Horror Writers Association

Know a Nominee Part Twenty-Eight: Michael Bailey


Welcome to the latest edition of “Know a Nominee,” the interview series that puts you inside the minds of this year’s Bram Stoker Award nominees. Today, we feature Michael Bailey, who’s nominated for Superior Achievement in Short Fiction for “Primal Tongue” (Zippered Flesh 2, Smart Rhino Publications).


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DM:  Can you please describe the genesis for the idea that eventually became the work for which you’ve been nominated? In the case of a work wherein you’ve written multiple stories (like a collection) please choose your favorite part and discuss.

MB:  “Primal Tongue” is about communication. Do we need words? Do we need to speak, or write, in order to communicate? How important is language? In Fahrenheit 451, Bradbury gave us a peek into a dystopian world without books. This concept of his sparked from a shorter story called “The Pedestrian,” which morphed into a longer version called “The Fireman” (the original title for my work was “Fireman / Primal Tongue,” later shortened by my publisher), and eventually became the infamous Fahrenheit 451 that we all know so well. With “Primal Tongue,” I wanted dissect this idea further by eliminating language altogether. After all, the world is becoming silent, one technological advancement at a time. Outside of writing, my field of work is information technology; what I’ve discovered along the way, unfortunately, is that we are destroying the basics of communication. We are simultaneously evolving and de-evolving, generation-to-generation, and if something doesn’t happen soon, we will revert to a primal tongue. “Is all language the same until it’s learned? Is there, perhaps, a common language shared by all; something primal, unnecessary to learn, before we fuck it all up and disorientate the world by segregating ourselves with language?” På godt og ondt (for better or worse), language is an obstacle.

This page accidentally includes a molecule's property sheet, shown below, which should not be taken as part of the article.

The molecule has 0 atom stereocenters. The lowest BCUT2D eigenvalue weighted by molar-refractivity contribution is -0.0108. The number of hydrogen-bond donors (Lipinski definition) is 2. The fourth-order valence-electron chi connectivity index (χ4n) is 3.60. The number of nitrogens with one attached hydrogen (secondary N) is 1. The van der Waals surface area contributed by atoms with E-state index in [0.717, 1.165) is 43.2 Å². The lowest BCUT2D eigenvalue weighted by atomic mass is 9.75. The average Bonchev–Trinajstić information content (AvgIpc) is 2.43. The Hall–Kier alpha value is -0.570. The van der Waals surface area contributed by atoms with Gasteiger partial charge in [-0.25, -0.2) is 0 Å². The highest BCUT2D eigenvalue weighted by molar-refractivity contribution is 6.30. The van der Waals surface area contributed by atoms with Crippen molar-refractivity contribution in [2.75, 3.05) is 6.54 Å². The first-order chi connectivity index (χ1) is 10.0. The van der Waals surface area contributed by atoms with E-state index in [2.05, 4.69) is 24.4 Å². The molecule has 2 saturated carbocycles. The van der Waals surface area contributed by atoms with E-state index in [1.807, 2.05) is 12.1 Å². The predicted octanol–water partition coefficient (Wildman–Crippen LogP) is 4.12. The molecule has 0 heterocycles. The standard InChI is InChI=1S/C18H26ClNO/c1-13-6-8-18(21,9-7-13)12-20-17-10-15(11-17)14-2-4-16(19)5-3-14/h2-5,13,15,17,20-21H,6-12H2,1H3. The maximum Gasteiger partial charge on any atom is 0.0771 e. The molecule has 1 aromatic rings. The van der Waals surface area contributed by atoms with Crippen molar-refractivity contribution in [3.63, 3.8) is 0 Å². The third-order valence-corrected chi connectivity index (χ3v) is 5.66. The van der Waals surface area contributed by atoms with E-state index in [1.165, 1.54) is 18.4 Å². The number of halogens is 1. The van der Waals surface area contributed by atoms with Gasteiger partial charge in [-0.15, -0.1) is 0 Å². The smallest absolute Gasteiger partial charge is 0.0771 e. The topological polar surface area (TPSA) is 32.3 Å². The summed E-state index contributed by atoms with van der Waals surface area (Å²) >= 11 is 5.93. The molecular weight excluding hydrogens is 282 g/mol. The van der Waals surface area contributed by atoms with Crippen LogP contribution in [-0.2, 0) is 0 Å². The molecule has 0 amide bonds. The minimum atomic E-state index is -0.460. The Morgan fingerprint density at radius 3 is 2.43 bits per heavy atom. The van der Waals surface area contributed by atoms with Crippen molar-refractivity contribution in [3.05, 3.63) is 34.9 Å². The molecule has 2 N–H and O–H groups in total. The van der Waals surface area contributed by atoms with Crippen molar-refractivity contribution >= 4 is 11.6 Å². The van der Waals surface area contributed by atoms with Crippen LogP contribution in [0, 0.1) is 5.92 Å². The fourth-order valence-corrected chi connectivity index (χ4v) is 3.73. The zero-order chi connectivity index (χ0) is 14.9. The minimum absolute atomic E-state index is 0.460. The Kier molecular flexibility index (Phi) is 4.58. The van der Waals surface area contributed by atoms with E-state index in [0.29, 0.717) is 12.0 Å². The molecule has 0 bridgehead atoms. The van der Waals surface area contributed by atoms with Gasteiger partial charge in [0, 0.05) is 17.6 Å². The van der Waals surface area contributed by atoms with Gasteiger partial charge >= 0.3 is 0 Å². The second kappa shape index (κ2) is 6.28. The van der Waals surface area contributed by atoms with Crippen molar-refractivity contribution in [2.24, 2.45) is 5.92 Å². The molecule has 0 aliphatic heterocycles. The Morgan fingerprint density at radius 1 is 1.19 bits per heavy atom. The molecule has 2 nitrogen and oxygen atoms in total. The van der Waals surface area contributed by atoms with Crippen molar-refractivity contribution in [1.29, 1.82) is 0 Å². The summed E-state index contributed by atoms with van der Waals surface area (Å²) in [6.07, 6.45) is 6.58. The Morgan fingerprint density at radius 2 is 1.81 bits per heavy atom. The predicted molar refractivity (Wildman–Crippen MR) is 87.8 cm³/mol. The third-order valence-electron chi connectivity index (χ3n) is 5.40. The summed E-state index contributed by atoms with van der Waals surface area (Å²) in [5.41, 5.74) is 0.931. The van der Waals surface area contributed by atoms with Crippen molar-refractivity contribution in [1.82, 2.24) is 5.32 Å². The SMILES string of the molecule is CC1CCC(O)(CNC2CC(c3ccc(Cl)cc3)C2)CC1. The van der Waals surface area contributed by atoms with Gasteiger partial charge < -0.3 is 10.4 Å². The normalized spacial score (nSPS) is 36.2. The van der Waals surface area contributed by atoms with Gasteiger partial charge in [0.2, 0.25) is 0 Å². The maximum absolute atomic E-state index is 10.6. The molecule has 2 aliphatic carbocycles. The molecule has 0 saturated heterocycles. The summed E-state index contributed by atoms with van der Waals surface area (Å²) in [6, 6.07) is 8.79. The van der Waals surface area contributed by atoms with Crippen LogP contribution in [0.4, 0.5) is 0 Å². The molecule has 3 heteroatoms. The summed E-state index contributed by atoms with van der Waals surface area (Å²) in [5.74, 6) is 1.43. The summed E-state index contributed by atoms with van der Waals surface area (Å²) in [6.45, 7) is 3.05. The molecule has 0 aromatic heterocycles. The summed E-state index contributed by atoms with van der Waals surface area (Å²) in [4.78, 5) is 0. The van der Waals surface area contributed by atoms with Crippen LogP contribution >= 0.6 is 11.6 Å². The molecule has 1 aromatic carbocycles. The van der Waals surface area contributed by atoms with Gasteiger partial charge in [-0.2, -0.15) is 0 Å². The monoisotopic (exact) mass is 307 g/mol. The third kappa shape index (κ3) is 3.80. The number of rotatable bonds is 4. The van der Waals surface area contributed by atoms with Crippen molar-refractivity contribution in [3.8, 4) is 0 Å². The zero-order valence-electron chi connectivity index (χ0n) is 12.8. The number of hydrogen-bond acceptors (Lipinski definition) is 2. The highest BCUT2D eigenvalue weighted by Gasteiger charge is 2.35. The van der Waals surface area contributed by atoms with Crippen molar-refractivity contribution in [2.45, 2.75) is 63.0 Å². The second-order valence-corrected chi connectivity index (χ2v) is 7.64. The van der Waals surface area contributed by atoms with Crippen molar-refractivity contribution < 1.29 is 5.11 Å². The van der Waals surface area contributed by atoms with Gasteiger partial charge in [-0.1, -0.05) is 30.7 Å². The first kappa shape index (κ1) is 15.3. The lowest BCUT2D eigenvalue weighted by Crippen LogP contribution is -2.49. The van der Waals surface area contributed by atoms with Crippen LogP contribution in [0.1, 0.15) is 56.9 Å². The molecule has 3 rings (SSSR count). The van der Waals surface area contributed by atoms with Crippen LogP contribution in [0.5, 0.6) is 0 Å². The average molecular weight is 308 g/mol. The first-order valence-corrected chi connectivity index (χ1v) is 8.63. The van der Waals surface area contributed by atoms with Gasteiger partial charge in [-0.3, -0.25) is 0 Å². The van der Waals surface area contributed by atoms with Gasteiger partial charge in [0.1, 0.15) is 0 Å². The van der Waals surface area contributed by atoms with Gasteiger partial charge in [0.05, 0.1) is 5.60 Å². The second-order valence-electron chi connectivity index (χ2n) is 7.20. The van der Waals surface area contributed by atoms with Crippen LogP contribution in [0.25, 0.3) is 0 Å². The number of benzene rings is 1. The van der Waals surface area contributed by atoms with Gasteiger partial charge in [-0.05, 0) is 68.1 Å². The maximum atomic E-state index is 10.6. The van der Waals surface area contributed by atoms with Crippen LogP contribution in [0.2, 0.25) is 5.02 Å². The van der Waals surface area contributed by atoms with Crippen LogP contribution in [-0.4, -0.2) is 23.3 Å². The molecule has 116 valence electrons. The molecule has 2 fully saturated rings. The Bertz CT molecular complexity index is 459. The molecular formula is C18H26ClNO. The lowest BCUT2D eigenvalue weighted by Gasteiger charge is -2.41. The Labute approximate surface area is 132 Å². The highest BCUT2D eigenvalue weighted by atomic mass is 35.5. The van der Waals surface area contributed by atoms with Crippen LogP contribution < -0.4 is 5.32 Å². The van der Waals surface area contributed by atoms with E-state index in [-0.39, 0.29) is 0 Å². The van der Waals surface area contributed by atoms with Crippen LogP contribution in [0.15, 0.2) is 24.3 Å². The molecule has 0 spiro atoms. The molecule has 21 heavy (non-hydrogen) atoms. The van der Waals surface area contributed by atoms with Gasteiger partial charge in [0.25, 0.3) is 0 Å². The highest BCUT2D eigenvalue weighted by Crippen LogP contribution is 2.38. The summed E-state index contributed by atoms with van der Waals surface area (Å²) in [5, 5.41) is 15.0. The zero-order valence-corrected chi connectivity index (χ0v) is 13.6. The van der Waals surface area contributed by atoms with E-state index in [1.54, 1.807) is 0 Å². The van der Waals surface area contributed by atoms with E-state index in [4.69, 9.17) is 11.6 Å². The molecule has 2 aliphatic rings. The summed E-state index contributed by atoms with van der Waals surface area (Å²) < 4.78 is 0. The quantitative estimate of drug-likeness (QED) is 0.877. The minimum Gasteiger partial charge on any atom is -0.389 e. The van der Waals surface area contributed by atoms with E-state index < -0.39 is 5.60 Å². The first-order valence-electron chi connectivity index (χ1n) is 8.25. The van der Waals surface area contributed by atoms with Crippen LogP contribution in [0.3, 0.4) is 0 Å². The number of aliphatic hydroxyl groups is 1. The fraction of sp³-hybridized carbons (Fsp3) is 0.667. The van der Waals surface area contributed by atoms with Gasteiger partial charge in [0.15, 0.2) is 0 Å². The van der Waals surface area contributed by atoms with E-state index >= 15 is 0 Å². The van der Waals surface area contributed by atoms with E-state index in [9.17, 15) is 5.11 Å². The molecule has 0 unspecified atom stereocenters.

DM:  What was the most challenging part of bringing your idea to fruition? The most rewarding aspect of the process?

MB:  Passages in Danish, Portuguese, Spanish, French, Hindi, and binary haunt this story. I wanted more languages, but word count was a factor. One of my coworkers offered translations in Hindi, and I have extended family in Denmark (a Danish editor, in fact), and asked for assistance with the other languages. Translation of language (one of the main character’s obstacles in the story, ironically) was the most challenging aspect of composing this story. It’s like getting a Chinese symbol tattooed on your body; unless you’re 100% certain of the translation, it could mean just about anything. “Courage” could be “Coward” and you’d never know it without a proper translator. I originally thought that obtaining rights to use passages from Fahrenheit 451 would be the biggest hurdle, but a nice fellow named Mort Castle pointed me in the right direction, and those involved with rights to Bradbury’s words were generous after reading the finished story. This was, by far, the most difficult piece of fiction I have ever written, but I think I pulled it off. Readers seem to like it; that’s the reward.